Such a wonderful experience is going to make leaving even more difficult. As I am writing this our group is enjoying our last day in Spain, getting ready to leave on free travel. Groups of students are preparing to leave throughout this evening and tomorrow, heading out on different paths. Destinations for free travel include Germany, France, Italy, Portugal, Switzerland, Holland, and even the Island of Mallorca off the east coast of Spain. Prayers for safe travels and a rejuvenating time before we gather and travel to Morocco are welcomed and appreciated.
The last week here in Granada has been a rollercoaster. Our group has had its highs and lows. But what’s important is that we are all growing; academically and spiritually.
This past Saturday we were blessed with a day trip to the beautiful city of Seville. Unfortunately, Carol, our fearless leader, and Amanda were not able to go on the trip with us, as Amanda was hospitalized for appendicitis. Carol has been with her every moment at the hospital and helping to translate the completely Spanish speaking environment. The other 19 students on the trip have been visiting her in waves to help her through this difficult time. Hopefully the laughter and smiles will help her recover faster. Doctors are working on getting Mandy up on her feet and project her return possibly tomorrow! We all wish that she would make it through her recovery swiftly and painlessly. All of us are glad that she is doing alright, and we ask for prayers from those back home who wish Amanda a smooth recovery.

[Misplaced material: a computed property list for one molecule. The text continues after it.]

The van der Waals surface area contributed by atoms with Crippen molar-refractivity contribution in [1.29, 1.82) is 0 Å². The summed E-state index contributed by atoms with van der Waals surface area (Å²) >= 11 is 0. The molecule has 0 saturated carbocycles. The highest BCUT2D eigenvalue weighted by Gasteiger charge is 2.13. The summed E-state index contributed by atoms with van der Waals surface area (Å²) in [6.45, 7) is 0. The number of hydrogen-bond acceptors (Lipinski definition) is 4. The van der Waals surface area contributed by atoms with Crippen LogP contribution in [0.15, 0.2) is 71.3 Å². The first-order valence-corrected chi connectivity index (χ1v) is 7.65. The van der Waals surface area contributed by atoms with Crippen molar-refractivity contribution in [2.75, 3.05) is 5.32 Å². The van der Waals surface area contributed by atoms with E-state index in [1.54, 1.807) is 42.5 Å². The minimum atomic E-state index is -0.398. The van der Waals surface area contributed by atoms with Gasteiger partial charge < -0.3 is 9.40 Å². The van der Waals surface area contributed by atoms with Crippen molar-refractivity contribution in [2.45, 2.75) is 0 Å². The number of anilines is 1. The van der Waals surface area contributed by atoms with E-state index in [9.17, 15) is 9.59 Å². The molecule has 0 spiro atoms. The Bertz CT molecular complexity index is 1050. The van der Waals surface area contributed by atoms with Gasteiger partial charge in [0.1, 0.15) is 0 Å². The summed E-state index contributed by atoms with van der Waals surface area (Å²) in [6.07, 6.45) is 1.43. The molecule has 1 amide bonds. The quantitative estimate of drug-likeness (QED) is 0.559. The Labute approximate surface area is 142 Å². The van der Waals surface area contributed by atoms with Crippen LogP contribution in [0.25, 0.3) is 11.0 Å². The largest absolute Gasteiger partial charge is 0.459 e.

Our visit to Seville went without a hitch. We got to see many fascinating places, such as the largest Gothic cathedral in the world, the royal palace, the gardens, and the Plaza España. Many pictures were taken and the rain cleared up just in time for the start of our trip. It turned out to be quite a beautiful day.
We are wrapping up our month-long intensive Spanish class here at the University of Granada. We all seemed to have made it through our final exams and are awaiting scores. Wednesday we start our second round of Spanish classes but only for two weeks. We will also be working on our Spanish Culture and Civilization class presentations this week.